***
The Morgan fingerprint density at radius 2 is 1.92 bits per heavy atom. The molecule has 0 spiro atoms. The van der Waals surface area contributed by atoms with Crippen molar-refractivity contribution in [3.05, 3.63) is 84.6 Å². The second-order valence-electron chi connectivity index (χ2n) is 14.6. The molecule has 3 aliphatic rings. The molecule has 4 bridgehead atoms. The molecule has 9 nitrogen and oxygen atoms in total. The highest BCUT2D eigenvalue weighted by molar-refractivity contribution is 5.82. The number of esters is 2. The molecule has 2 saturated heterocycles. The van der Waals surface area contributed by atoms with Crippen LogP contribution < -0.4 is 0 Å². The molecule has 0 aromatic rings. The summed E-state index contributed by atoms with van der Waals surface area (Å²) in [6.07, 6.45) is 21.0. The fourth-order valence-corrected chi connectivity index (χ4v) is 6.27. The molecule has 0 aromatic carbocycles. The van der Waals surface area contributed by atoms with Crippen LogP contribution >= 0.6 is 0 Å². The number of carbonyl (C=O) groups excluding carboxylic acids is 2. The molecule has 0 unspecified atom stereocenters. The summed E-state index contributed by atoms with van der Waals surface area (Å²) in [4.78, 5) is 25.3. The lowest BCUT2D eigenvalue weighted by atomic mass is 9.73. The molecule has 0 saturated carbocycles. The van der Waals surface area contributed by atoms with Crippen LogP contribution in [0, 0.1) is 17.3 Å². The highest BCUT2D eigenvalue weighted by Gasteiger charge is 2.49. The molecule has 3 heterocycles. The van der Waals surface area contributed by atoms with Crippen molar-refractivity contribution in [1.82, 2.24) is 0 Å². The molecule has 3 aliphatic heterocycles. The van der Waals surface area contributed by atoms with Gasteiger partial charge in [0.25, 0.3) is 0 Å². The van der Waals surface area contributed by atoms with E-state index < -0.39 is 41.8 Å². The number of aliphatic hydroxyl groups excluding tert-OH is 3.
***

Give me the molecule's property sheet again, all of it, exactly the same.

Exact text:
The Morgan fingerprint density at radius 2 is 1.92 bits per heavy atom. The molecule has 0 spiro atoms. The van der Waals surface area contributed by atoms with Crippen molar-refractivity contribution in [3.05, 3.63) is 84.6 Å². The second-order valence-electron chi connectivity index (χ2n) is 14.6. The molecule has 3 aliphatic rings. The molecule has 4 bridgehead atoms. The molecule has 9 nitrogen and oxygen atoms in total. The highest BCUT2D eigenvalue weighted by molar-refractivity contribution is 5.82. The number of esters is 2. The molecule has 2 saturated heterocycles. The van der Waals surface area contributed by atoms with Crippen LogP contribution < -0.4 is 0 Å². The molecule has 0 aromatic rings. The summed E-state index contributed by atoms with van der Waals surface area (Å²) in [6.07, 6.45) is 21.0. The fourth-order valence-corrected chi connectivity index (χ4v) is 6.27. The molecule has 0 aromatic carbocycles. The van der Waals surface area contributed by atoms with Crippen LogP contribution >= 0.6 is 0 Å². The number of carbonyl (C=O) groups excluding carboxylic acids is 2. The molecule has 0 unspecified atom stereocenters. The summed E-state index contributed by atoms with van der Waals surface area (Å²) in [4.78, 5) is 25.3. The lowest BCUT2D eigenvalue weighted by atomic mass is 9.73. The molecule has 0 saturated carbocycles. The van der Waals surface area contributed by atoms with Crippen LogP contribution in [0, 0.1) is 17.3 Å². The highest BCUT2D eigenvalue weighted by Gasteiger charge is 2.49. The molecule has 3 heterocycles. The van der Waals surface area contributed by atoms with Crippen molar-refractivity contribution in [1.82, 2.24) is 0 Å². The molecule has 3 aliphatic heterocycles. The van der Waals surface area contributed by atoms with Gasteiger partial charge in [0.25, 0.3) is 0 Å². The van der Waals surface area contributed by atoms with E-state index < -0.39 is 41.8 Å². The number of aliphatic hydroxyl groups excluding tert-OH is 3.